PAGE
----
Rare books—what finally decides their worth
While we are often advised to save and place our money in a bank, we are not told that interest earned in the long run might be equal to or even less than keeping cash under your bed. Unlike money under the bed, money deposited in a bank is safe from theft, fire or flood—except that it may not be available when the bank or ATM goes “offline.” Then, of course, there are computer glitches that temporarily make some people millionaires, and many others bankrupt with a zero balance.
With interest rates at an all-time low and the stocks volatile, some people of high net worth have been looking for alternatives to banks, an investment where they could park their excess cash and make enough to beat inflation. Philippine art and antiquities seem to be popular these days, judging by the results of last Saturday’s auction at Leon Gallery—where a large painting by National Artist Ang Kiukok, which could be bought for less than a hundred thousand pesos in the early 1980s, sold for a whopping P56 million, or roughly a little over $1 million. This is the type of news that brings speculators into the art market and makes people see names and price tags rather than pictures, sculptures and works of art.
As a student on allowance in the 1980s, paintings were beyond my budget. So I collected books, maps, photographs—all things Filipiniana that could fetch a pretty penny these days. Who would have thought that the exceptionally carved bed owned by Rizal’s friend Maximo Viola would sell last Saturday for P4.6 million. In the same auction a first-edition “Noli me tangere” sold for P3.2 million, down from the record-breaking P5 million last year.
Some collectors seek my advice on some lots, and I am often asked how much I am willing to pay for a first edition copy of Rizal’s Noli, “Sucesos de las islas Filipinas” (1890), or “El Filibusterismo” (1891). While there is now a reference price for these books, one cannot be certain because the value of each book largely depends on its condition, its provenance and other factors. Is the book in good condition or worm-eaten? Is the book autographed by Rizal or not? Was the book previously owned by someone equally famous, or someone who at least appears as a footnote in our history? The P5-million Noli was not in the best condition, but its ownership could be traced all the way back to Rizal’s favorite sister Narcisa (or “Sisa”) and, by association, to the national hero himself. A pity that it was not signed.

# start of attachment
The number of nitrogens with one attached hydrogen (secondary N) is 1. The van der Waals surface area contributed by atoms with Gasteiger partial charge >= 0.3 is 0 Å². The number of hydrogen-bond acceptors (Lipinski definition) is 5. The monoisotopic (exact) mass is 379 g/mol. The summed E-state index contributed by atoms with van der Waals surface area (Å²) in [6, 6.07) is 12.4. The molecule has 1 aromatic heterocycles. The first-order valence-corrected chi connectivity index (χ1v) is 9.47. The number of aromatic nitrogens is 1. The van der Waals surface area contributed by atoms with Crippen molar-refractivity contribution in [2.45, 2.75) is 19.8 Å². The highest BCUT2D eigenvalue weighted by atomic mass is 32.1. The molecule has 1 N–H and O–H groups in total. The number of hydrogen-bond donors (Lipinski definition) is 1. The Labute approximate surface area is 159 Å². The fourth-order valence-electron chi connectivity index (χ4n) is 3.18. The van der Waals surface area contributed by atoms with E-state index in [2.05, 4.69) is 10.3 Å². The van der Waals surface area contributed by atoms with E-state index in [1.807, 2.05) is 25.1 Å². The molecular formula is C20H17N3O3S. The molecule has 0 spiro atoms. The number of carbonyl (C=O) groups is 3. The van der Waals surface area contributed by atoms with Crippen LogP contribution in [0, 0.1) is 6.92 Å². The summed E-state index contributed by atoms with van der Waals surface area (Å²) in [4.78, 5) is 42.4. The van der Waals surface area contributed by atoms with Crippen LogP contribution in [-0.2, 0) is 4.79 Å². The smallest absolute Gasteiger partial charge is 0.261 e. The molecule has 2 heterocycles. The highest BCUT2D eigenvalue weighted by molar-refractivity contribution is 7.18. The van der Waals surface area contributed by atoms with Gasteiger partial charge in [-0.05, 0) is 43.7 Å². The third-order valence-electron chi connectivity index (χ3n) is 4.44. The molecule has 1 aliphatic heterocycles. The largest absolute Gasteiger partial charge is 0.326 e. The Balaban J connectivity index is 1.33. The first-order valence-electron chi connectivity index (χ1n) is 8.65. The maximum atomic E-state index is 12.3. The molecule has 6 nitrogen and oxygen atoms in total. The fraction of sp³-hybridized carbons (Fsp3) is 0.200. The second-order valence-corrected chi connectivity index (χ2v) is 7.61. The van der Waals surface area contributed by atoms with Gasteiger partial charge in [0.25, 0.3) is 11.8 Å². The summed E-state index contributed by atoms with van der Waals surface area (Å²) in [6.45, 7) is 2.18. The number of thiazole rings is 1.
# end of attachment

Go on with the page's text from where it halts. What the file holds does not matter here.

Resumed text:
My appetite for collecting is no longer what it used to be. As a historian, I need the content not a first edition. I will not pay a million pesos for any first edition copies of Rizal’s works because I am quite happy with a photocopy or, better yet, a digital copy that I can zoom in to for easier reading. Been there, done that, really—because I once owned a first edition El Filibusterismo in mint condition, purchased for P500 when I was in college, and sold a year later for P7,000. I would be lying if I say I do not experience seller’s remorse just imagining what it would fetch at auction today.
A first edition Noli autographed by Rizal was sold some years ago at auction for P500,000—an exorbitant price at the time few were collecting rare Filipiniana books. It was a windfall for the seller who acquired the book from ebay for less than $100. It was even sent to him from Europe by mail. Those who examined it were not excited because Rizal did not use his trademark signature with the flourish; he signed “El Autor.” This copy was inscribed to Madame Boustead, his once and future mother-in-law; she was the mother of his girlfriend Nelly. Ah, those were the days. There are no bargains to be had anymore.
Collectors who have sought my opinion on their rare books often ask how I lost my appetite for collecting. It’s simple: I cannot compete in today’s overheated art market. I have no regrets because I have access to autographed first editions of Rizal’s works or original manuscripts in the Lopez Museum and, if need be, I can access the original handwritten Noli, Fili, “Ultimo Adios” and other works from the vault of the National Library. In the end, beauty and value really depend on the eye and budget of the beholder.
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